Sometimes, I feel discriminated against, but it does not make me angry. It merely astonishes me. How can any deny themselves the pleasure of my company? It's beyond me.
Personal identity seems like it's just such an American archetype, from Holly Golightly re-inventing herself in 'Breakfast At Tiffany's' to Jay Gatsby in 'The Great Gatsby.' It seems like the sort of archetypal American issue. If you're given the freedom to be anything, or be anyone, what do you do with it?
In ridiculing a pathetic human fallacy, which seeks explanation where none need be sought and which multiplies unnecessary assumptions, one should not mimic primitive ontology in order to challenge it. Better to dispose of the needless assumption altogether. This holds true for everything from Noah's flood to the Holocaust.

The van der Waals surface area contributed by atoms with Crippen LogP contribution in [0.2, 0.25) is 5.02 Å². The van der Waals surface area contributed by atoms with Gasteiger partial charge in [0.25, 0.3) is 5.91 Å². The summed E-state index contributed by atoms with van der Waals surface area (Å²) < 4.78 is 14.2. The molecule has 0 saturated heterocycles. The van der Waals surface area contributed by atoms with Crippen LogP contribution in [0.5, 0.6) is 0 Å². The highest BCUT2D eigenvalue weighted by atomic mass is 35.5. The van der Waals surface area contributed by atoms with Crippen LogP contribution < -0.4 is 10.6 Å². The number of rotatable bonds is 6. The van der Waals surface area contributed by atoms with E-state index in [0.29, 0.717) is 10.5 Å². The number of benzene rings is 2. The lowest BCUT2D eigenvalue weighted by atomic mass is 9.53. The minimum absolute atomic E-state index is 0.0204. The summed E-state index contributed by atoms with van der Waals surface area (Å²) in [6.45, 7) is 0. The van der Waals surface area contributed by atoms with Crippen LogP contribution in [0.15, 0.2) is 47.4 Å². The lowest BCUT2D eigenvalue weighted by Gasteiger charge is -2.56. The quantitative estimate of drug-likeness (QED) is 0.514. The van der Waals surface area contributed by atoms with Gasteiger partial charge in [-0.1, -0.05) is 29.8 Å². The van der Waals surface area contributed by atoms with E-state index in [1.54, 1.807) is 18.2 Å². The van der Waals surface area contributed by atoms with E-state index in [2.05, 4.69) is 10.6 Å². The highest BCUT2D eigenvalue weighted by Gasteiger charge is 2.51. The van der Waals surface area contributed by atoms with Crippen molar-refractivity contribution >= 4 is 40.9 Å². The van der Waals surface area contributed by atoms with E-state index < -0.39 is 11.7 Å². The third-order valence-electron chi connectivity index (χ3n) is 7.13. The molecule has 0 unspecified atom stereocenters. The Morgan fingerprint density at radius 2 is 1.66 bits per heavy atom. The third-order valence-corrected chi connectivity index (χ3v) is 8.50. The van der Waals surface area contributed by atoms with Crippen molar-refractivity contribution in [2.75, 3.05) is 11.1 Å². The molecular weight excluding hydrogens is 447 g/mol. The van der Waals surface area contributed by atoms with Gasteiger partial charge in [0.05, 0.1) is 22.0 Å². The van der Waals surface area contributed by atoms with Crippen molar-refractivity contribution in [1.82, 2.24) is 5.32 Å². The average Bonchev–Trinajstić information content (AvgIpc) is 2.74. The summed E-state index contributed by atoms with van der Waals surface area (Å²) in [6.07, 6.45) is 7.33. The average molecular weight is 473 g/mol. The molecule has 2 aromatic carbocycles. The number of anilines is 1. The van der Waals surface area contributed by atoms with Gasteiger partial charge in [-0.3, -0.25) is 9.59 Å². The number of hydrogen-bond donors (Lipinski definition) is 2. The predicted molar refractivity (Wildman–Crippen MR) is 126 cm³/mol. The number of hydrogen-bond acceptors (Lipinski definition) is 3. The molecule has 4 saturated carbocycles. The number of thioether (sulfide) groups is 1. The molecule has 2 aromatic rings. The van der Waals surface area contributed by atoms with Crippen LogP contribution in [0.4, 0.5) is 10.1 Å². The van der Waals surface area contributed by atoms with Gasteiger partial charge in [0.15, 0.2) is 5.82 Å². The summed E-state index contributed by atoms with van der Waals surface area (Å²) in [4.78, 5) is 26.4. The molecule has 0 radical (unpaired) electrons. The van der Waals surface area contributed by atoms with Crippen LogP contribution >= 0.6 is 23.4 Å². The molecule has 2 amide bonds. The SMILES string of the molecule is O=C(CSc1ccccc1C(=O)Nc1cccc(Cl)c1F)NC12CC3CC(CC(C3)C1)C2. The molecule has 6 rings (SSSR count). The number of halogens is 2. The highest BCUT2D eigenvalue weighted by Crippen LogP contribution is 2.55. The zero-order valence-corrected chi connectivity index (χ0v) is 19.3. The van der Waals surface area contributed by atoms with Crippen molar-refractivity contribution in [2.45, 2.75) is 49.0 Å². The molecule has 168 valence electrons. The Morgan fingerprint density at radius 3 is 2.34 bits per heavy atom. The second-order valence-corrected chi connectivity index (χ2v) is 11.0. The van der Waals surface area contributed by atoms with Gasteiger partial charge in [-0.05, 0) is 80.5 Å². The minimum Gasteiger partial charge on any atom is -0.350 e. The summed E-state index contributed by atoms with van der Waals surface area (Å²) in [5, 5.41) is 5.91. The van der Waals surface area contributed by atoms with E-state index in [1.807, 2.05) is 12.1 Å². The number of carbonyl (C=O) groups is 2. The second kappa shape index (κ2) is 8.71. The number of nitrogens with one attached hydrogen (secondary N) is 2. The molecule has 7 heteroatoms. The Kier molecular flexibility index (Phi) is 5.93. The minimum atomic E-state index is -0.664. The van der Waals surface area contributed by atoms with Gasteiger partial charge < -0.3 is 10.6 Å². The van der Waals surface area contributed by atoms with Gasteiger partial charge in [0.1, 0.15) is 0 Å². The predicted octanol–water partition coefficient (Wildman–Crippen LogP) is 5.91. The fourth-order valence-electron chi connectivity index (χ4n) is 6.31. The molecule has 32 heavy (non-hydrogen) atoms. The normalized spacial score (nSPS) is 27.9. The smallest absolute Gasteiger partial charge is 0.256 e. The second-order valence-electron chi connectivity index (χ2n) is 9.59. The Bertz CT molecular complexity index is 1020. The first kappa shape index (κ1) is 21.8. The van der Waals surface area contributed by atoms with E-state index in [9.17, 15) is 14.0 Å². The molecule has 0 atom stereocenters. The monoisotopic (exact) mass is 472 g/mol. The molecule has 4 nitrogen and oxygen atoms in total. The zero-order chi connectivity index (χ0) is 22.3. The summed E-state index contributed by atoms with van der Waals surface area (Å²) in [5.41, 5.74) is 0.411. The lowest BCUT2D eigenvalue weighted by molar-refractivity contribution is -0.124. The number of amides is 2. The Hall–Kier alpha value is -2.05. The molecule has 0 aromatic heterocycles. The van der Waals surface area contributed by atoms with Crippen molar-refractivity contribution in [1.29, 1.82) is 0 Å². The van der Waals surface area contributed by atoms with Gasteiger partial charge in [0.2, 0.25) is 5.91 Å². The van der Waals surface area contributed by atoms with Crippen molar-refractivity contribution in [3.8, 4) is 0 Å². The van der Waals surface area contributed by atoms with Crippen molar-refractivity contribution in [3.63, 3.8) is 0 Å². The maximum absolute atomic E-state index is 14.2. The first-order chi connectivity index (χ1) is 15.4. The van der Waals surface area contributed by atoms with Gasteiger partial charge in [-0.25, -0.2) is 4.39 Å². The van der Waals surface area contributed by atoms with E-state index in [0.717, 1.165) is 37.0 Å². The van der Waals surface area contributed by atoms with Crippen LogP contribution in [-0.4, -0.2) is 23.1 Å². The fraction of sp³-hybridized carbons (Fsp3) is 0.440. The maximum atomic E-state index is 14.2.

I shall try to persuade first the Rulers and soldiers, and then the rest of the community, that the upbringing and education we have given them was all something that happened to them only in a dream. In reality they were fashioned and reared, and their arms and equipment manufactured, in the depths of the earth, and Earth herself, their mother, brought them up, when they were complete, into the light of day; so now they must think of the land in which they live as their mother and protect her if she is attacked, while their fellow citizens they must regard as brothers born of the same mother earth. That is the story. Do you know of any way of making them believe it? Not in the first generation, he said, but you might succeed with the second, and later generations.